Minzenberger says her relationship with the lyrics are completely different. Oftentimes, when she was listening to a song with Kapetan for the first time, she was soaking up so much material at once and had to think of how to build drums and other instruments around it. “There are certain lyrics in the songs that didn’t hit me until playing them for six months,” she says. “It has been a really cool thing to develop along the way—getting to read the lyrics as poetry, rather than experiencing them.”

Where We’ve Been, Where We Go From Here, captures Friko’s friendship, struggles and strength to move forward. It’s triumphantly hopeful, with an overarching theme of wanting to be better for oneself and the people around you—but the world presents challenges along the way. 

The album was largely recorded at producer Scott Tallarida’s studio Trigger Chicago. Friko worked with other Chicago artists, such as violinist Macie Stewart and cellist Alejandro Quiles, and many of the tracks started as live tapes. There are still plenty of overdubs, but the band wanted to spotlight the energy of live performances. You can hear the passion in Kapetan’s voice as it shakes and quivers, highlighting real-time emotion and heart.  

The band also made space for improvisation, sitting down at pianos and just seeing what came out. Or having everyone sing on the recording for more body in the melodies.  

“It felt good, and I honestly think we could try more of it going forward,” Minzenberger says. “It can be easy to get caught inside of structure. We improvise a lot during rehearsals, though, like somebody will just start playing something and then we all pop in, and we’ll be inside of that for 45 minutes.” 

Kapetan agrees, adding that he wants the next record to have more free-floating elements—snippets people can sit in.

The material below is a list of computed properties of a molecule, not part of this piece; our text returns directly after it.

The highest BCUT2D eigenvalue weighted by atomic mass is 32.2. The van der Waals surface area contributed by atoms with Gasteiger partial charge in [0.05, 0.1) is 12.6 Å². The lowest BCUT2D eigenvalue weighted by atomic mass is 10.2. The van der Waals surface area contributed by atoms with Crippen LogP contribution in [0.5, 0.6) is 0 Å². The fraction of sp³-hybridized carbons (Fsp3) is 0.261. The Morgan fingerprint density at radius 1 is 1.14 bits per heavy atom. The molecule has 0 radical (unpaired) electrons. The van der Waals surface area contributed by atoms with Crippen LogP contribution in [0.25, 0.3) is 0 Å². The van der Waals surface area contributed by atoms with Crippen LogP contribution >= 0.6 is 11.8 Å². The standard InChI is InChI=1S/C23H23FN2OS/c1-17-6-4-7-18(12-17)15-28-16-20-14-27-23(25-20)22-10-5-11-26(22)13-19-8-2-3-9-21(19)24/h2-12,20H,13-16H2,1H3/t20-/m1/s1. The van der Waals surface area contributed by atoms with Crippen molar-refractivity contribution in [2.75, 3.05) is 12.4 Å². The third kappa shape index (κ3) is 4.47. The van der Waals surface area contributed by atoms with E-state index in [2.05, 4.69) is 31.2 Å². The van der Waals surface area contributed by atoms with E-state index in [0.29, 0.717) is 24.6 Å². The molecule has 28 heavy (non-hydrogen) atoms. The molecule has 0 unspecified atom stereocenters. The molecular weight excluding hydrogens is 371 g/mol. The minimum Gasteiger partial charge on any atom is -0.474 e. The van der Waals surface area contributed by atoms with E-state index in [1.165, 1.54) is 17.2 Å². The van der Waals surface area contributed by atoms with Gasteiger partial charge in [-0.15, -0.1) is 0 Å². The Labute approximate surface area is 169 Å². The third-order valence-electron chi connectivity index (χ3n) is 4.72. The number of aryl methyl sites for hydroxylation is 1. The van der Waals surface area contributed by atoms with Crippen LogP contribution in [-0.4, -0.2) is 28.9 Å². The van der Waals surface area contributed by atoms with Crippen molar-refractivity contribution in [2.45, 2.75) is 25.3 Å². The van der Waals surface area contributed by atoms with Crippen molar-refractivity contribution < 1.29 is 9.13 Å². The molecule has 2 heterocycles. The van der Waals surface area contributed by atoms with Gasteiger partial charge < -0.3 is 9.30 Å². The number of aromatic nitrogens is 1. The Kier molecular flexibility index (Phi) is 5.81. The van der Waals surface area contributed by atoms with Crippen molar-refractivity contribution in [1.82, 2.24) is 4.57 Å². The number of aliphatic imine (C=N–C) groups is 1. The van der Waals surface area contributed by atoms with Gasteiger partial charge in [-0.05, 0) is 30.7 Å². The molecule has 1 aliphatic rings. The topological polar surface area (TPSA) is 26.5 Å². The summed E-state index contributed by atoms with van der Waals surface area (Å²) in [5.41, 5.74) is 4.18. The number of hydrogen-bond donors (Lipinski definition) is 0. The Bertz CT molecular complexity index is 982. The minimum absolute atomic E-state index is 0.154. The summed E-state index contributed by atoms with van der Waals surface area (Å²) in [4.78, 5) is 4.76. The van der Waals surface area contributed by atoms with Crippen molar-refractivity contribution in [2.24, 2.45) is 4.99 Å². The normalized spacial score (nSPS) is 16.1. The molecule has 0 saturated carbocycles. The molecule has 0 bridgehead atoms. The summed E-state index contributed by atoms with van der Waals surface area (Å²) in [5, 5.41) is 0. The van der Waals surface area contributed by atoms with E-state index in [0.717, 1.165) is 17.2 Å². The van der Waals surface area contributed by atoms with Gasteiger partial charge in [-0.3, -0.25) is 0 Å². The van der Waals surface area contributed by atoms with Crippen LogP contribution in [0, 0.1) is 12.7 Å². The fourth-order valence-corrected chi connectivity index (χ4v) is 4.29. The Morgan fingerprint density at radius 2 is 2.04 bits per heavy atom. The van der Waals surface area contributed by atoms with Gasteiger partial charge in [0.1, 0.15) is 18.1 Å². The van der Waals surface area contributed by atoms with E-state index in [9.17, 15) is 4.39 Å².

The album maintains such a versatile dynamic with energetic guitar anthems like Where We’ve Been and Chemical. But there are also soft emotional ballads in For Ella and Until I’m With You Again. Friko’s debut album is a one-stop shop, catering to whatever mood listeners might crave. A post-punk romanticism melds with their love of classical music and art-rock. Those inspirations shine through on songs like Chemical, which starts with a classical French ballad, a nod to their favorite composer Frédéric Chopin. 

For the next record, Minzenberger hopes to stop nitpicking her performance and place more trust in the process. 

“There are a lot of records I love that have little moments that are ‘mistakes.’ But that’s real and special,” she says.  

Kapetan adds that when recording live, it’s important to capture that intense energy and passion, which at times sounds sloppy or at least imperfect. For Where We’ve Been, Where We Go From Here, Kapetan also sat down with friend and producer Jack Henry to learn about mixing. They worked together and mixed the record for “hundreds of hours”—which certainly paid off.  

In celebration of their album release, Friko will play an acoustic set at Shuga Records in Chicago on Friday, Feb. 16.  

Start with Friko’s song Where We’ve Been, which the band members say touches on all aspects of the band and covers their experiences over the past four years.  

Pay attention to the 2:30 mark in the song. This is when it starts to pick up with more energy and more voices. It moves from a slow intro into a booming arc that sounds like the end of an epic adventure.  

Kendall Polidori is The Rockhound, Luckbox’s resident rock critic. Follow her reviews on Instagram and Twitter. @rockhoundlb